Rural Skills and Homesteading Fest set for Saturday
PAUL SMITHS — The 2013 Adirondack Rural Skills and Homesteading Festival is from 9 a.m. to 4 p.m. Saturday, Sept. 28, at the Paul Smith’s College VIC.
The daylong event focuses on the growing homesteading movement. More than 800 people came to last year’s event at the VIC. This year, guests will find activities such as the 5K Homesteaders’ Challenge, a relay race that pits participants against each other in different skills, including fire building and chicken herding. The Modern Times Theater group will perform skits related to “the myth of progress.”
Paul Smith’s College faculty, staff and students, as well as representatives of area organizations, will offer a series of lectures and hands-on workshops throughout the day. More than three dozen sessions will be held, including a workshop on using draft horses in the field, butter making, maple production and gardening workshops.
Additionally, the Paul Smith’s College woodsmen’s team will stage an exhibition, and the Adirondack Farmers’ Market will be open. Celia Evans, Kary Johnson and Curt Stager will perform music as well.
The cost is $5 per person or $10 per carload. For a complete schedule and other information on the festival, visit http://is.gd/16kfUO.
Kent-Delord House offering ‘Nooksand Crannies Tour’
PLATTSBURGH — The Kent-Delord House Museum is hosting a “Nooks and Crannies Tour” at 2 p.m. Saturday, Sept. 28, at its 17 Cumberland Ave. location.
Visitors will be able to see the upstairs, attic and basement areas of the Kent-Delord House, which are not seen on a regular tour.
Admission is $5, with preregistration requested by calling 561-1035.
St. Louis urban farming alarms some neighbors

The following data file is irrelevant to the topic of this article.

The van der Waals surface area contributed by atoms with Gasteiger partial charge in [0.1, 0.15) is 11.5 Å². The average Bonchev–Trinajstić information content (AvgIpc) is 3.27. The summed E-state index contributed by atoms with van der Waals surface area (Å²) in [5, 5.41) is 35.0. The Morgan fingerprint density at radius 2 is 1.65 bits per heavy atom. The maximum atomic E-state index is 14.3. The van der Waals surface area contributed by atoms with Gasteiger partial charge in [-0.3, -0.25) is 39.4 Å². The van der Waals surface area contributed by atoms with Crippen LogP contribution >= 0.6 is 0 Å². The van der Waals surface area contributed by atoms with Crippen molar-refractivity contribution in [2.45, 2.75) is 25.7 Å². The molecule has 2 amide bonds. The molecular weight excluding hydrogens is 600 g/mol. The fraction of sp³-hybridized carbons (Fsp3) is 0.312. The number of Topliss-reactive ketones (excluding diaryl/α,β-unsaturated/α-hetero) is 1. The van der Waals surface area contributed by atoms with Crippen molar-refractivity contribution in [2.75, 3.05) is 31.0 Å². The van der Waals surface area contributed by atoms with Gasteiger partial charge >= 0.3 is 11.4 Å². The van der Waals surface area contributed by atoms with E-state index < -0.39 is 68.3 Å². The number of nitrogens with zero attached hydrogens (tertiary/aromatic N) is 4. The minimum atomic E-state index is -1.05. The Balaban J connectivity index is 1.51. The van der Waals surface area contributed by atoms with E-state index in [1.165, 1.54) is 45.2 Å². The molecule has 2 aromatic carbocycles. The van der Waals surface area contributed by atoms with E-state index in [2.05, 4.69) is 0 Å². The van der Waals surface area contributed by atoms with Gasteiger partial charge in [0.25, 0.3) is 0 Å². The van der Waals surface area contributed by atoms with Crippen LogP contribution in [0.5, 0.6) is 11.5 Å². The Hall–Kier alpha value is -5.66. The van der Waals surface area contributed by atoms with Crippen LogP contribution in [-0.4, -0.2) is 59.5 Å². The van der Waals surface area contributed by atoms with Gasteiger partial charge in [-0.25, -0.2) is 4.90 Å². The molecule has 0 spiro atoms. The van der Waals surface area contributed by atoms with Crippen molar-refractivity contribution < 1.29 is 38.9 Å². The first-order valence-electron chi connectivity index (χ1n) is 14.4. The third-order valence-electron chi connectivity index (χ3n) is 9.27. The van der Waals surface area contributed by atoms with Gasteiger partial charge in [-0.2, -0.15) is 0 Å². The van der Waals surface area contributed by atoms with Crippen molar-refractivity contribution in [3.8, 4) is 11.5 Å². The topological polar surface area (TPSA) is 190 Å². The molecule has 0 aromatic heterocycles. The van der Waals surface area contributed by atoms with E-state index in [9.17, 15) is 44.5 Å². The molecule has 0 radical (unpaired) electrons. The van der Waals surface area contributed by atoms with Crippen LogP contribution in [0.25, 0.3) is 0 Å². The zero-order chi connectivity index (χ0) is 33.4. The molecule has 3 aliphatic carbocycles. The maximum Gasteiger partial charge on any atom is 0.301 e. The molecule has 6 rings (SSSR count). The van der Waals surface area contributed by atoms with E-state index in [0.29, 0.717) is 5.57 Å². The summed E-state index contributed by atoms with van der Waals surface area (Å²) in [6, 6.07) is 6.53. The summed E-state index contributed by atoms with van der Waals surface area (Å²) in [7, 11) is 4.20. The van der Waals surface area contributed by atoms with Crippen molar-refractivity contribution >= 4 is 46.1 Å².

ST. LOUIS (AP) — A 10-block stretch of land in north St. Louis is an unusual place for a farm, and not everyone living nearby welcomes the mesh of agriculture with urban life.
The St. Louis Post-Dispatch reports that the land was purchased last year from the city by Paul McKee’s NorthSide Regeneration LLC, then leased to a farming company founded by Olympian Jackie Joyner-Kersee, who grew up in East St. Louis, Ill.
It is perhaps the nation’s largest urban agriculture experiment, billed as a way to put vacant urban land to good use.
Some nearby residents see the rows of corn and soybeans as a nuisance. They cite an increase in pests such as bugs and possums and say cars drag race at night, hidden by tall stalks of corn.
There is also the jarring shift from living in a depopulated urban neighborhood to living next to a farm.
“I’m all for progress,” said Joyce Cooks. “But I don’t want to live on a farm. I’m a city girl.”
Joyner-Kersee founded Family Roots International, which farms on the 62-acre urban lot, mostly long-vacant blocks near the site of the old Pruitt-Igoe housing complex. Attorney Maurice Foxworth said that as soon as McKee wants to use the land for something else, the farm will relocate.
“I don’t think there’s a shortage of vacant land,” Foxworth said.
The company is seeking to grow crops in ground that might contain lead or asphalt or old basements, with inconsistent irrigation and weeds not found in a rural field.
Foxworth said it is part of a strategy to bring the plant sciences industry to the inner city, provide jobs and make money.